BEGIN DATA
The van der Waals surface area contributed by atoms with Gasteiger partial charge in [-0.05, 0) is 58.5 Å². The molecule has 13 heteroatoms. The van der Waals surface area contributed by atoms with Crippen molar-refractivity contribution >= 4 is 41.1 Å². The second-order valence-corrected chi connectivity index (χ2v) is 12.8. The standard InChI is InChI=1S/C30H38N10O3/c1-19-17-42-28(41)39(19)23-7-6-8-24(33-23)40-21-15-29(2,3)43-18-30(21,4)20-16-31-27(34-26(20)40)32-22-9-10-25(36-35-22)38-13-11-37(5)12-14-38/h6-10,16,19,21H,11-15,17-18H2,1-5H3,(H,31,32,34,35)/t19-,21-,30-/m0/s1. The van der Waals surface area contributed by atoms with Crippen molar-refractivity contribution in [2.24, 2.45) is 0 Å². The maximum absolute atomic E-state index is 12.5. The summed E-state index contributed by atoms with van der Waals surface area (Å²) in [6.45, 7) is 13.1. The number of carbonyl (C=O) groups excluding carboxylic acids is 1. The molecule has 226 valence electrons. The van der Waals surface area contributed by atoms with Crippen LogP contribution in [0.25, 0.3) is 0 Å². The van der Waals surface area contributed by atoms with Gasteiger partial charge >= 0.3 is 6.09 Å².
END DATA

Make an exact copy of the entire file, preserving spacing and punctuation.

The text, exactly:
The van der Waals surface area contributed by atoms with Gasteiger partial charge in [-0.05, 0) is 58.5 Å². The molecule has 13 heteroatoms. The van der Waals surface area contributed by atoms with Crippen molar-refractivity contribution >= 4 is 41.1 Å². The second-order valence-corrected chi connectivity index (χ2v) is 12.8. The standard InChI is InChI=1S/C30H38N10O3/c1-19-17-42-28(41)39(19)23-7-6-8-24(33-23)40-21-15-29(2,3)43-18-30(21,4)20-16-31-27(34-26(20)40)32-22-9-10-25(36-35-22)38-13-11-37(5)12-14-38/h6-10,16,19,21H,11-15,17-18H2,1-5H3,(H,31,32,34,35)/t19-,21-,30-/m0/s1. The van der Waals surface area contributed by atoms with Crippen molar-refractivity contribution in [2.24, 2.45) is 0 Å². The maximum absolute atomic E-state index is 12.5. The summed E-state index contributed by atoms with van der Waals surface area (Å²) in [6.45, 7) is 13.1. The number of carbonyl (C=O) groups excluding carboxylic acids is 1. The molecule has 226 valence electrons. The van der Waals surface area contributed by atoms with Crippen LogP contribution in [0.25, 0.3) is 0 Å². The van der Waals surface area contributed by atoms with Gasteiger partial charge >= 0.3 is 6.09 Å².